February 03, 2010

Definitions and Double Standards - A Rebuttal

A response to Jonah Goldberg's critique of 'An Academic Book — Not!':

Definitions and Double Standards - A Rebuttal

"If you’re catching flak, you must be over the target." That Jonah Goldberg spontaneously uses a metaphor drawn from the Anglo-American bombing campaigns on Nazi Germany is, if nothing else, indicative of his mindset about the subject at hand. The fact is that he does NOT conceive his book as a reasoned, empirically grounded, original contribution to comparative fascist studies, but rather has executed a thinly disguised propaganda attack on "liberals."

Genuine academics use reasoned arguments that do not wilfully distort their sources to rhetorical ends. They do not use footnoted polemics without destroying their own credibility among their peers. That has been Goldberg’s approach.

I wrote NOT as a "liberal"' engaged in fending off attacks on the freedom to think. I wrote as an academic concerned that the tools of the specialism to which I contribute are being abused by a neoconservative with no academic track record in fascist studies that qualifies him to denigrate, by association, a form of social democracy or liberal socialist agenda that is generically different from fascism. I did not set out to discredit Liberal Fascism in the spirit of a type of political Star Wars, but as a university lecturer professionally offended by Goldberg's impersonation of a historian whose publishing success is in inverse proportion to its merits and significance as a scholarly monograph.

Genuine academics target truth, conceived as a complex, multifactorial, contested reality reconstructed through collaborative effort. They do not "target" particular groups of people defined by their affiliations or beliefs. In strictly academic terms, Jonah Goldberg does not understand fascism. Perhaps he should also brush up on his liberalism. (HISTORICALLY, that is, not politically).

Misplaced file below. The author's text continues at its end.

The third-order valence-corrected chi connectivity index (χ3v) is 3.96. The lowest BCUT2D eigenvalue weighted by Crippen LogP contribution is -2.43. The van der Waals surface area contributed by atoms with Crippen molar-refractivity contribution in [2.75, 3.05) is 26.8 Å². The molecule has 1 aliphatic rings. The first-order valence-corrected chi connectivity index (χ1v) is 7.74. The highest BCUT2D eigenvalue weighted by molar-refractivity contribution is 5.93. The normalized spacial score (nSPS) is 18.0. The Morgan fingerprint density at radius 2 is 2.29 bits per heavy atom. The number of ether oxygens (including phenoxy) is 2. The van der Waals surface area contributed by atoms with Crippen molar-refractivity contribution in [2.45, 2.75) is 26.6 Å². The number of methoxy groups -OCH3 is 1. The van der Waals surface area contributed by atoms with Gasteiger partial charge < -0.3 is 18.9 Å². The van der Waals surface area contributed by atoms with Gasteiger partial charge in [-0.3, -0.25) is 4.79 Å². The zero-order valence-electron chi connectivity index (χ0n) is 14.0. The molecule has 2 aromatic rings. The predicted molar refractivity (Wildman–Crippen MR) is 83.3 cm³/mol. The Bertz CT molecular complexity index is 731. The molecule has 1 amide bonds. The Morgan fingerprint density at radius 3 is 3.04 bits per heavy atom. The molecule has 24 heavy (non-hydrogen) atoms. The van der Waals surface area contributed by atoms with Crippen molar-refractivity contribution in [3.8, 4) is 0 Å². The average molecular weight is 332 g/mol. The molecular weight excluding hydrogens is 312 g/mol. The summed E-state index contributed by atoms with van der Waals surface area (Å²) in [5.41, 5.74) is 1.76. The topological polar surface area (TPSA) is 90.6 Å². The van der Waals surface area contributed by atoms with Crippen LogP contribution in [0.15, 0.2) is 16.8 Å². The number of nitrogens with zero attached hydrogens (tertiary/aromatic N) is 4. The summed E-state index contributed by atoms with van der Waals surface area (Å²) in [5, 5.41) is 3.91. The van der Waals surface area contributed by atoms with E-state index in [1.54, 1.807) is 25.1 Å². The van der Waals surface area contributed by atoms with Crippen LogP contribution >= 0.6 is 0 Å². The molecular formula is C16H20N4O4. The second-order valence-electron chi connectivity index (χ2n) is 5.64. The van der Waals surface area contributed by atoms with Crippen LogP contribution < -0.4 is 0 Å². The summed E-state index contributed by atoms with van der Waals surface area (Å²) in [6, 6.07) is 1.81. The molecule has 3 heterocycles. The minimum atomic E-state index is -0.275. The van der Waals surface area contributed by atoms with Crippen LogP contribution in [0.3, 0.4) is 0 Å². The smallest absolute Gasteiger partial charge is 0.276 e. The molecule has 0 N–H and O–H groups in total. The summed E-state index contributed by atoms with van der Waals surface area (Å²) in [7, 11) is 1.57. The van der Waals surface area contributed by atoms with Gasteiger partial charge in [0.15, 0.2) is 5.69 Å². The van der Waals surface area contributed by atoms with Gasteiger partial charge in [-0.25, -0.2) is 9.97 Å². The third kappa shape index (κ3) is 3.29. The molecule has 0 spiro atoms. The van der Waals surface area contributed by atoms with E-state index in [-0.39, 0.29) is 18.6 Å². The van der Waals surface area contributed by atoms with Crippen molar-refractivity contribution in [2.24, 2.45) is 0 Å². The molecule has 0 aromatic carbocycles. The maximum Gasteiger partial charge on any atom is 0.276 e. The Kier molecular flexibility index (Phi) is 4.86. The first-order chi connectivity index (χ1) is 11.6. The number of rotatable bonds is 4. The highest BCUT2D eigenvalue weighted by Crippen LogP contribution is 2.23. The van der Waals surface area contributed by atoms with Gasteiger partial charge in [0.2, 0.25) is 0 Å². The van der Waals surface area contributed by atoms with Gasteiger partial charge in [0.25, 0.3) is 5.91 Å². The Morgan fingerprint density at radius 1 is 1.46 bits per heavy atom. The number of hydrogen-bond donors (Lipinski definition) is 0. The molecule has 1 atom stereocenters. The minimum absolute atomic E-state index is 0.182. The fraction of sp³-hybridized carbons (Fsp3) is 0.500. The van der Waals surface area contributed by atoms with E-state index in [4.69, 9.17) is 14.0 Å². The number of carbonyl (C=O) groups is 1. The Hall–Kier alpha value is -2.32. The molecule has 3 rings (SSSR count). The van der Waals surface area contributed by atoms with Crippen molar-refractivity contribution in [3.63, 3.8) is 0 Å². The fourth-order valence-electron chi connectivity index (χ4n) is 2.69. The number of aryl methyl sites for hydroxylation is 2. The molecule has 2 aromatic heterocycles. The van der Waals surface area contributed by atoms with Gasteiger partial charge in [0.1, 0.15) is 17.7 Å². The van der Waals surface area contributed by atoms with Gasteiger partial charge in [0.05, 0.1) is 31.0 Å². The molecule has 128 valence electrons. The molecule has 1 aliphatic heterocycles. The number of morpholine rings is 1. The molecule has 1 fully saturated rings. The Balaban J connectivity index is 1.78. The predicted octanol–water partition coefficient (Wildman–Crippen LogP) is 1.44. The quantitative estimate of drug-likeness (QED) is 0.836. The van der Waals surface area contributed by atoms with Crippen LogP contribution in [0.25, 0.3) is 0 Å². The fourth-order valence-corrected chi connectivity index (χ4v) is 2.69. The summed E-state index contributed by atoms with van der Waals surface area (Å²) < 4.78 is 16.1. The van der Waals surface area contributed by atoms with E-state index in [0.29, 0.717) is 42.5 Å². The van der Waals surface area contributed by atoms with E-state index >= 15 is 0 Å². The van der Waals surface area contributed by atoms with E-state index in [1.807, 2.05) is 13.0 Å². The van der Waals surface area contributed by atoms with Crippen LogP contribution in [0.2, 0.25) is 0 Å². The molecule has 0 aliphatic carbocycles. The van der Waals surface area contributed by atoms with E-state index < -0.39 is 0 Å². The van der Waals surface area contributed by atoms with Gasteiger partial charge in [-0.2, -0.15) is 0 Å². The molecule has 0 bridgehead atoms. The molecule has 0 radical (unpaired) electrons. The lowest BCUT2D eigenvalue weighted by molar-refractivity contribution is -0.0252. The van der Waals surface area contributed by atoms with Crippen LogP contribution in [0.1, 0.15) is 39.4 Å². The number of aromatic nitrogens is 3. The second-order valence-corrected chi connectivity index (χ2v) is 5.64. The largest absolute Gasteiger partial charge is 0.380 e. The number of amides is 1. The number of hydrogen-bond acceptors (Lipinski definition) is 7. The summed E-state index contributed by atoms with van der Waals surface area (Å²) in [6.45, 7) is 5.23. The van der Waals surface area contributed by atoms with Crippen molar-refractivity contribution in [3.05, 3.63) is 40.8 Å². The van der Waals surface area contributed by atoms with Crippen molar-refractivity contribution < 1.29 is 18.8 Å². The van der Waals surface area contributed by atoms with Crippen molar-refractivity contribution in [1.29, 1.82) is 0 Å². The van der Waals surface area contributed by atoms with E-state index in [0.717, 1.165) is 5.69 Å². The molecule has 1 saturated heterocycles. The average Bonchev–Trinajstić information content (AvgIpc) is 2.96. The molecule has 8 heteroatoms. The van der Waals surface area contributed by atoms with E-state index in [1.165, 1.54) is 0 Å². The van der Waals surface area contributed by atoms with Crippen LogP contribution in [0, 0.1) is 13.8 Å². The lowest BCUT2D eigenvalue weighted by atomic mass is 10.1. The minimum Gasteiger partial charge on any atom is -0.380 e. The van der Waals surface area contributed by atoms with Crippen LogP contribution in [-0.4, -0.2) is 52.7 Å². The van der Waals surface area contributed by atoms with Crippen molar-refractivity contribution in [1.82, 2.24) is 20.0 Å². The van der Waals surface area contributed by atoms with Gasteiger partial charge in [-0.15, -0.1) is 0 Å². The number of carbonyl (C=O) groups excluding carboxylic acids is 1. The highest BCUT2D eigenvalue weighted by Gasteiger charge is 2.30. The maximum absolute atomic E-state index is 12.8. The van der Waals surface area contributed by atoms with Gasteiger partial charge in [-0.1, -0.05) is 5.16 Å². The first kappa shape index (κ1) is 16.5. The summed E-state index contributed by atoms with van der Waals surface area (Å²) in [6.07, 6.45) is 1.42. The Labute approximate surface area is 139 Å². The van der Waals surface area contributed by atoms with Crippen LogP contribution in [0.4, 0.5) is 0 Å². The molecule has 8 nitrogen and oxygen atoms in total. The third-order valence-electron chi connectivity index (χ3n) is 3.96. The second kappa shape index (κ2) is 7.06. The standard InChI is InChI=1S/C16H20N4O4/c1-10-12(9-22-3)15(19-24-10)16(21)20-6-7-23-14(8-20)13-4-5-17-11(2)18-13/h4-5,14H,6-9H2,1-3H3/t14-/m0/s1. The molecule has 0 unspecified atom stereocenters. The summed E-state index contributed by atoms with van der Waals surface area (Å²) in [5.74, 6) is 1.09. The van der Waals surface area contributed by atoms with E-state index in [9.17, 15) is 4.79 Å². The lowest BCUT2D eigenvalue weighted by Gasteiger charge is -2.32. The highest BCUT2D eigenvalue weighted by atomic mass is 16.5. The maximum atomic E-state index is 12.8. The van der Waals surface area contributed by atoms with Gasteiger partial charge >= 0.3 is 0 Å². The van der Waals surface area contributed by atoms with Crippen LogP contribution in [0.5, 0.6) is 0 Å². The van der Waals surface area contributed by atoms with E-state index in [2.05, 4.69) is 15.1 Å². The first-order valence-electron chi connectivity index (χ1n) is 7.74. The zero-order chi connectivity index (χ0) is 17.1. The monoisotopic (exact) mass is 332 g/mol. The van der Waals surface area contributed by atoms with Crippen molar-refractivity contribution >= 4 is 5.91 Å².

As for the tone of Jonah's self defense: its slanderous, offensive tone reminds me of the way bad drivers react when other motorists hoot them for dangerous maneuvers. Their insulting behaviour smacks of bad faith: they know they are in the wrong, but have not the honesty or moral courage to admit it. All the book sales, chat shows, and plaudits from the anti-Obama clique cannot compensate for Goldberg's intellectual and moral vacuity.

Incidentally, my point about parallels between Goldberg's technique of discrediting liberalism by tarring it with connotations of fascism, and the way Nazi propaganda associated Jews with Communists - and even Negroes with Jews - is a sober reference to a familiar technique for discrediting the targets of persecution by association - cf. the equation of social liberals with Bolshevism and Stalinism in the McCarthy era. It was NOT an ad hominem argument as Goldberg alleges. I, at least, can make a distinction between chalk and cheese, or in this case tell radical anti-Democrats out to malign and discredit the sort of welfare policies commonplace in all advanced liberal democracies in Europe, apart from the rantings of neo-Nazis and Christian fundamentalists (loosely called by some of their opponents "Christian fascists," a term I also have problems with on academic grounds).